Schedules during the week mean we each get to ride our singles a couple of times, but usually not together and training solo. Not a bad thing for me as I'm riding after work and it's a good routine for clearing my head as well as structuring my ride to suit my goals.

The tandem gets used for our Saturday "Long" ride - usually 50 to 65 miles. On a flat or rolling loop with moderate temperatures we will go out with a group of singles and fit in well. If there's a lot of climbing or it's going to be hot we know we have to ride the tandem's tempo and trying to to hang with the singles will just trash us so we go out on our own.

Sunday's we're back on our singles riding with a local group for a shorter ride (30-35 mile ride).

We often attend NWTR when it's held someplace that interests us or will allow us to combine it into a trip to visit relatives. As hard as we have to work sometimes on our local rides, it's always surprising to us how well we perform when compared to other teams at the rally. I would guess we are typically in the best 25% fitness wise, perhaps best 10%. Not bad for Grandpa and Grandma.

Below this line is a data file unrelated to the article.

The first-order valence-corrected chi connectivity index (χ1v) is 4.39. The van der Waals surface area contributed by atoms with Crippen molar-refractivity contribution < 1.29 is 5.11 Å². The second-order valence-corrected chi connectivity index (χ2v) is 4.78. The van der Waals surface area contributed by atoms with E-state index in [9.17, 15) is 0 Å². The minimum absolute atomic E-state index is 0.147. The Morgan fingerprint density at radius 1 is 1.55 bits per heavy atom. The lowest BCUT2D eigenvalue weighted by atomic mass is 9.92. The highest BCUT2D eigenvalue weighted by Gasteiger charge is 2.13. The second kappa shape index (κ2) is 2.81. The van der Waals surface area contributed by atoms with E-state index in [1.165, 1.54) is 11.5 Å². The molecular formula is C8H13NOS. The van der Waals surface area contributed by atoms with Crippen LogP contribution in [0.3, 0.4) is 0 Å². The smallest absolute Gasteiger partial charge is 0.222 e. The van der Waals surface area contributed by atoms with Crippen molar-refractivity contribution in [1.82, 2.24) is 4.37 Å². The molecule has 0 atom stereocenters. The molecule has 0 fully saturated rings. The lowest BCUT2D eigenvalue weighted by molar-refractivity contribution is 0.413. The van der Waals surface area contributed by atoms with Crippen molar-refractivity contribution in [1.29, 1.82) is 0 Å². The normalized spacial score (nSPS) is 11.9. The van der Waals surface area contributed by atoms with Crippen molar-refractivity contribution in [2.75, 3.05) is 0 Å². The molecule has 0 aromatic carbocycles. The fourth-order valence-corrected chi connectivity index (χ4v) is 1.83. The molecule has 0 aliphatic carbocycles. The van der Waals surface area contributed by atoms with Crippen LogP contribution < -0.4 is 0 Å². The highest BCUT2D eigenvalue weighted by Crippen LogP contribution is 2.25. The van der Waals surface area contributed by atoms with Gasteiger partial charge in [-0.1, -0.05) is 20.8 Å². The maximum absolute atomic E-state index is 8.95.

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Old 07-23-12, 11:16 AM
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Originally Posted by TandemGeek
Looking at the Santana, it already has some pretty nice aftermarket wheels on it and that frame looks pretty massive. In fact, if the saddles are set for your ride heights, it looks like the tandem is almost too big. Big steel frames like that one do present a challenge for gram diets, where the juice ain't usually worth the squeeze.
The pics are from the e-Bay listing, I have moved the captains saddle up several inches, but yes, the frame is an x-large. The juice/squeeze ratio is my biggest issue, but I must say the bike is a pretty nice ride - for a limo.
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Old 07-23-12, 11:21 AM